}

  // Get the Background CSS Property.
  imageURL = extractUrl($("body").css("background-image"));

  $('body').prepend('<div id="triquiback"></div');
  $('#triquiback').prepend('<img id="triquibackimg" src="'+imageURL+'" />');

  var triquibackcss = {
        'left'     : '0',
        'top'      : '0',
        'position' : 'fixed',
        'overflow' : 'hidden',
        'zIndex'   : '-9999'
      };

  var triquibackimgcss = {
       'position' : 'fixed'
      }; 

  $("#triquiback").css(triquibackcss);
  $("#triquibackimg").css(triquibackimgcss);
});

$(window).load(function() {
  var pic = $('img');

  pic.removeAttr("width"); 
  pic.removeAttr("height");
  thiswidth = pic.width();
  thisheight = pic.height();

  // You need to specify the size of your background image here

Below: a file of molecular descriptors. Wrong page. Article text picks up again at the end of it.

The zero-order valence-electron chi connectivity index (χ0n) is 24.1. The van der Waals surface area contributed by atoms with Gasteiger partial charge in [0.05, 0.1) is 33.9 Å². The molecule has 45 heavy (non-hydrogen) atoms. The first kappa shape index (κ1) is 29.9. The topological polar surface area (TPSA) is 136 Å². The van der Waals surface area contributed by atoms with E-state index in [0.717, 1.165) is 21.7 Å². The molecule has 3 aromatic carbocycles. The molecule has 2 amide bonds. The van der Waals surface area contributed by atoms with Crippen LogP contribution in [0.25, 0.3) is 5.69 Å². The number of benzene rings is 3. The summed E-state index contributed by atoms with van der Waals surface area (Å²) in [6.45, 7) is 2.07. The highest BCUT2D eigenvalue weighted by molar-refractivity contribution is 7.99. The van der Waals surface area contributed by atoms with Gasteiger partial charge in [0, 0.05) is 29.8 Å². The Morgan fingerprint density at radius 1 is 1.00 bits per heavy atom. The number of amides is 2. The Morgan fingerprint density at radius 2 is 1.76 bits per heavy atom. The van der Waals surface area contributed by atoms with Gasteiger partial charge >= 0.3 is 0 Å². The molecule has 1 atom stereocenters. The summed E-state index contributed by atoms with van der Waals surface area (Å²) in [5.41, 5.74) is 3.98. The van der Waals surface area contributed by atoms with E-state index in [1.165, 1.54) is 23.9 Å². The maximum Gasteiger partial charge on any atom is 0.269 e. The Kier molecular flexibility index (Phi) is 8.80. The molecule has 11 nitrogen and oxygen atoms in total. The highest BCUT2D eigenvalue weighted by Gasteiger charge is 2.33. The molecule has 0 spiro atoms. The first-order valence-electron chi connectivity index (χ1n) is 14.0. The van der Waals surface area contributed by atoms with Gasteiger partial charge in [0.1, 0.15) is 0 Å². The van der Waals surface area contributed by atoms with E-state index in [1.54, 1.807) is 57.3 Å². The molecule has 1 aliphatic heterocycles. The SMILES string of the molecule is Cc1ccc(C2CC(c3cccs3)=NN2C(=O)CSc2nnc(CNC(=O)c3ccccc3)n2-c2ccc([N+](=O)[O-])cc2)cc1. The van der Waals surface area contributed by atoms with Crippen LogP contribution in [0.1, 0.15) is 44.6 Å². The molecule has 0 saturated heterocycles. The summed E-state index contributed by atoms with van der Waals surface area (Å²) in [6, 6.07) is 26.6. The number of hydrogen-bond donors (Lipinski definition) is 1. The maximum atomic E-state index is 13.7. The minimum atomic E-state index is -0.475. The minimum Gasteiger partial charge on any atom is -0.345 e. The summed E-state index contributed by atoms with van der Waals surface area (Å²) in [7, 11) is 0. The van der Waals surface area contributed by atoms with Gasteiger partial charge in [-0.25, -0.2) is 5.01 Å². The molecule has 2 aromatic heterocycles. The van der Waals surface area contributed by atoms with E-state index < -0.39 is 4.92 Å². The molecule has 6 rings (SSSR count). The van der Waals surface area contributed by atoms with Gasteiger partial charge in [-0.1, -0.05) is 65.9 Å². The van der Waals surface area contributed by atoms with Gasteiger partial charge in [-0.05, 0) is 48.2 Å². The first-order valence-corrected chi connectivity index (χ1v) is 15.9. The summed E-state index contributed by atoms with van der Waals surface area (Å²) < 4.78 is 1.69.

// (could be done automatically by some PHP code)
  var FullscreenrOptions = {
        width  : thiswidth,
        height : thisheight,
        bgID   : 'img'
      };

  // This will activate the full screen background!
  jQuery.fn.fullscreenr(FullscreenrOptions);
});
//]]>
</script>

So ... what changes did I manage?

Well, I managed to make it so that you don't have to specify a background image/file, it picks it up automatically from the body.

I also managed to make it so that it can detect the height/width by itself.

Further - I made it so that the wrapper and image to be resized is inserted via the JQuery, rather than it being included in the markup, and that it's styled via the JS as well.

Now ... the problems/desires?

Well - for starters - this is all in the main html doc.

I'd like it as an external file, but everything I tried failed! Likely due to the hackjob done on it.